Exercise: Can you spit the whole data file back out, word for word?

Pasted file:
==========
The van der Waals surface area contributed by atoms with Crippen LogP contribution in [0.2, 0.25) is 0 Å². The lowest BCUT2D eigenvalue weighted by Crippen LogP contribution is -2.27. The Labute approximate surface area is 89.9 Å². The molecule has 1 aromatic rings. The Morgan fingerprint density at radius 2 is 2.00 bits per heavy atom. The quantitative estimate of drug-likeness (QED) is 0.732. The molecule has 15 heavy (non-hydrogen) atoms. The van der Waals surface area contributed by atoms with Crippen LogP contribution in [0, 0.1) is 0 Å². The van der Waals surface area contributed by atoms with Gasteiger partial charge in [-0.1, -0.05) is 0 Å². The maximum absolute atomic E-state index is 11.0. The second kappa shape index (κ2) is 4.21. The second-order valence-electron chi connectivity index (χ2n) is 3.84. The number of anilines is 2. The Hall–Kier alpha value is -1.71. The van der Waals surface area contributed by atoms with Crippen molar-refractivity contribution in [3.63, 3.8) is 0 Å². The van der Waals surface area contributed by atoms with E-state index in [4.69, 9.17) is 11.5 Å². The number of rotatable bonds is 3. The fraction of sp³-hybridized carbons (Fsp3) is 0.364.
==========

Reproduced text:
The van der Waals surface area contributed by atoms with Crippen LogP contribution in [0.2, 0.25) is 0 Å². The lowest BCUT2D eigenvalue weighted by Crippen LogP contribution is -2.27. The Labute approximate surface area is 89.9 Å². The molecule has 1 aromatic rings. The Morgan fingerprint density at radius 2 is 2.00 bits per heavy atom. The quantitative estimate of drug-likeness (QED) is 0.732. The molecule has 15 heavy (non-hydrogen) atoms. The van der Waals surface area contributed by atoms with Crippen LogP contribution in [0, 0.1) is 0 Å². The van der Waals surface area contributed by atoms with Gasteiger partial charge in [-0.1, -0.05) is 0 Å². The maximum absolute atomic E-state index is 11.0. The second kappa shape index (κ2) is 4.21. The second-order valence-electron chi connectivity index (χ2n) is 3.84. The number of anilines is 2. The Hall–Kier alpha value is -1.71. The van der Waals surface area contributed by atoms with Crippen molar-refractivity contribution in [3.63, 3.8) is 0 Å². The van der Waals surface area contributed by atoms with E-state index in [4.69, 9.17) is 11.5 Å². The number of rotatable bonds is 3. The fraction of sp³-hybridized carbons (Fsp3) is 0.364.